Alex Au of Yawning Bread has posted a new article on the increase in HIV/AIDS incidence and the amendments to the Infectious Diseases Act. The article contains much data and information and is well-worth a read.
Mr Au identifies moralisation of HIV/AIDS as one of the underlying problems with our HIV/AIDS programme, and doubts that legislation will make things better. angry doc tends to agree with him.
But whether or not one agrees with Mr Au's observations, one cannot deny that the data he has presented suggest that whatever Singapore has been doing to try to reduce the number of new cases of HIV/AIDS is not really effective, and that at the same time, some countries are in fact experiencing successs in their fight against HIV/AIDS. Perhaps there is a place on Earth where moralisation and/or legislation of HIV/AIDS will work, but so far Singapore doesn't look like that place.
Faced with the latest figures, angry doc feels that we should take a step back ask ourselves why we are failing. We should look critically at whether the programmes we seem to be pursuing currently have in fact been shown to be successful elsewhere in the world, and also look at programmes which have been shown to be successful.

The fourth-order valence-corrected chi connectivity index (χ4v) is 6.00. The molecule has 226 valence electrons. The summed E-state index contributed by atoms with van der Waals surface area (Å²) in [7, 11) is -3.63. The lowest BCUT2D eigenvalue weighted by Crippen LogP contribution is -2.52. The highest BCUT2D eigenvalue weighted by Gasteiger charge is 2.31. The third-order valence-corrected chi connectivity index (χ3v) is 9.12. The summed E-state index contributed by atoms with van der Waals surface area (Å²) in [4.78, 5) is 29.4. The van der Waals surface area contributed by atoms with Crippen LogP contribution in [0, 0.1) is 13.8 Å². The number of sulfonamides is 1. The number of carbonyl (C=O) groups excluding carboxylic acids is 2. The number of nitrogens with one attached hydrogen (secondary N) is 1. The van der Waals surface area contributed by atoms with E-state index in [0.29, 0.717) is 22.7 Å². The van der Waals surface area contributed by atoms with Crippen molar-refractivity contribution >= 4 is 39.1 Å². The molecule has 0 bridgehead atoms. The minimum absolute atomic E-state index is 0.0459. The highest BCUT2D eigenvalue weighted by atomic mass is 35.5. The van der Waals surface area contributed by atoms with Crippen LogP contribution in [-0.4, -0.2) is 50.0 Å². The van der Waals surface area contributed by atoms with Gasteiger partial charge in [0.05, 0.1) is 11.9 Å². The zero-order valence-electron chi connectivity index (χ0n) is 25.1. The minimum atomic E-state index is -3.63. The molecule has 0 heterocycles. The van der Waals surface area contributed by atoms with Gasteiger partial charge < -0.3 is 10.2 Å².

We may want to consider evidence that "[p]rogrammes that exclusively encourage abstinence from sex do not seem to affect the risk of HIV infection in high income countries", and ask ourselves whether we should review the emphasis of our programme.
We may also want to look at the success Brazil has had, which is attributed to "its integrated approach of prevention, respect for human rights and to free of charge universal access to state of the art antiretrovirals", and ask ourselves if there is something we might learn there.
There is a lot more data out there to be looked at, and we should look at all the data and learn from them because HIV, being a virus, obeys the laws of nature and not moral or penal codes, and looking at the data objectively and scientifically may be our best chance of beating the disease.